Peter Samis, Associate Curator, Interpretation, San Francisco Museum of Modern Art; Kelly McKinley, Deputy Director, Oakland Museum of California; Laura E. Pérez, Professor of Ethnic Studies, UC Berkeley

 Arts + Design

In this public dialogue, we will explore how museums and other arts organizations are responding to the call for ‘participation’ in our current moment by placing the ‘visitor’ at the center of the museum experience. How does the ‘participatory turn’ change the role of the curator? How does participation change the divisions of labor within the organization itself? When does participation deepen...   More >

Climate Change and Migration in the Midst of Elusion: Insights from Cambodia

Lecture | September 20 | 4-5:30 p.m. | 180 Doe Library

 Sara Vigil, Research Fellow, Belgian National Fund for Scientific Research, University of Liège; Research Fellow, International Institute for Social Studies (The Netherlands)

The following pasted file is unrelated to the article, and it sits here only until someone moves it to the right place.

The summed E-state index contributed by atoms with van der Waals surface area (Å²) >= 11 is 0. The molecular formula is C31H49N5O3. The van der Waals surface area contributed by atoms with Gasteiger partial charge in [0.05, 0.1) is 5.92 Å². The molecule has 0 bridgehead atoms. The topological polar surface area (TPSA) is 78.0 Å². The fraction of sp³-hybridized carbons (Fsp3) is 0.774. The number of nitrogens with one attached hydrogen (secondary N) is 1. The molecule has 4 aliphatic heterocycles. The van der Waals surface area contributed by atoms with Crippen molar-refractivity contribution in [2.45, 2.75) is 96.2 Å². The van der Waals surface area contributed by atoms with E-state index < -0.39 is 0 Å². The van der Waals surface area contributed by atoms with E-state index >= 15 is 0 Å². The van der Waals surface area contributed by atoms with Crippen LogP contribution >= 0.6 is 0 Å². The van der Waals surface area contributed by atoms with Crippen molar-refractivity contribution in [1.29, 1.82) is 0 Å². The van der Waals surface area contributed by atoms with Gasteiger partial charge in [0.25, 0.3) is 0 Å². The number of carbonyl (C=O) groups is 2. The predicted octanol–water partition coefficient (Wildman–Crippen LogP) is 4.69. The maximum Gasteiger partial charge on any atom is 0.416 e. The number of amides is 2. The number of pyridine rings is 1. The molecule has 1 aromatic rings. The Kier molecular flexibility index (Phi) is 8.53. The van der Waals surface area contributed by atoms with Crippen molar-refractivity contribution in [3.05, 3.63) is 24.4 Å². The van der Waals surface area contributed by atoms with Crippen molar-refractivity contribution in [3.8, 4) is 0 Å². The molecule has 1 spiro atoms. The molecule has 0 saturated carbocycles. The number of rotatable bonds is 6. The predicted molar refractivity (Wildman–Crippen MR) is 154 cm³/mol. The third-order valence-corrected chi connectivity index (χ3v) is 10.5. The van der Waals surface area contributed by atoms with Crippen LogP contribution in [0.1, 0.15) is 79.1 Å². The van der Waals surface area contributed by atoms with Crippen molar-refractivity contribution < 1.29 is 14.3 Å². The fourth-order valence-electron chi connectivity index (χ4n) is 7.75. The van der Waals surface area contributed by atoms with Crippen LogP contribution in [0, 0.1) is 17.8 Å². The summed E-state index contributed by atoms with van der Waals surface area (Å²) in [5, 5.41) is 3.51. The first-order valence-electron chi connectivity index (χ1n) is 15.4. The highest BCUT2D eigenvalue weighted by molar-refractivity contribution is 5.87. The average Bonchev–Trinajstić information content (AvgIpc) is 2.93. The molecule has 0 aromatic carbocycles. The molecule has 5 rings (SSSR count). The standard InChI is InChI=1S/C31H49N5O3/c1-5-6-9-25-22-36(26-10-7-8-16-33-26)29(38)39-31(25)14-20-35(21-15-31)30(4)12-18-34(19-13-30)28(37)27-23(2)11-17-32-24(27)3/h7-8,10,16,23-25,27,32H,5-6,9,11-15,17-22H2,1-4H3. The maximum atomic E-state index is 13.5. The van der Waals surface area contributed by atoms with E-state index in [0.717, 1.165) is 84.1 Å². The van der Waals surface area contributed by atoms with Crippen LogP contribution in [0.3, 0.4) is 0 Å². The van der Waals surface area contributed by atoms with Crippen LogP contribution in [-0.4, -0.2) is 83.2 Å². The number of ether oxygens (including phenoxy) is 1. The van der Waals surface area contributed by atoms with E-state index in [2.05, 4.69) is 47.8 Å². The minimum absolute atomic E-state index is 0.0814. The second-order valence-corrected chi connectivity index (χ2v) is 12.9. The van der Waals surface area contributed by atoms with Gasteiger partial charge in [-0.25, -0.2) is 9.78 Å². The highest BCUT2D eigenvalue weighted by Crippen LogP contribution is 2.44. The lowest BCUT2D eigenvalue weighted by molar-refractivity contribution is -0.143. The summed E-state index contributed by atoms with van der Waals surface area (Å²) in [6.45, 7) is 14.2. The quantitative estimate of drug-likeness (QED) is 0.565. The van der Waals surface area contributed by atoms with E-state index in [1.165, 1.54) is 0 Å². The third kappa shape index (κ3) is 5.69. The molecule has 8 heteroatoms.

Center for Southeast Asia Studies

Drawing on case studies conducted in the Cambodian provinces of Koh Kong and Kampong Thom, this talk will analyse the variegated and complex interactions between climate change politics, land grabs, and migration.

Sara Vigil

Berkeley Lectures in Chemical and Biomolecular Engineering presented by The Dow Chemical Company: Nanolayered Drug Release Systems for Regenerative Medicine and Targeted Nanotherapies

Lecture | September 20 | 4-6 p.m. | Alumni House, Toll Room

 Paula T. Hammond, Professor, Massachusetts Institute of Technology

 Department of Chemical Engineering

Alternating electrostatic assembly is a tool that makes it possible to create ultrathin film coatings that contain highly controlled quantities of one or more therapeutic molecules within a singular construct. These release systems greatly exceed the usual ranges of traditional degradable polymers, ranging from 10 to as high as 40 wt% drug loading within the film. The nature of the layering...   More >

Climate Change and Migration in the Midst of Elusion: Insights from Cambodia

Lecture | September 20 | 4-5:30 p.m. | 180 Doe Library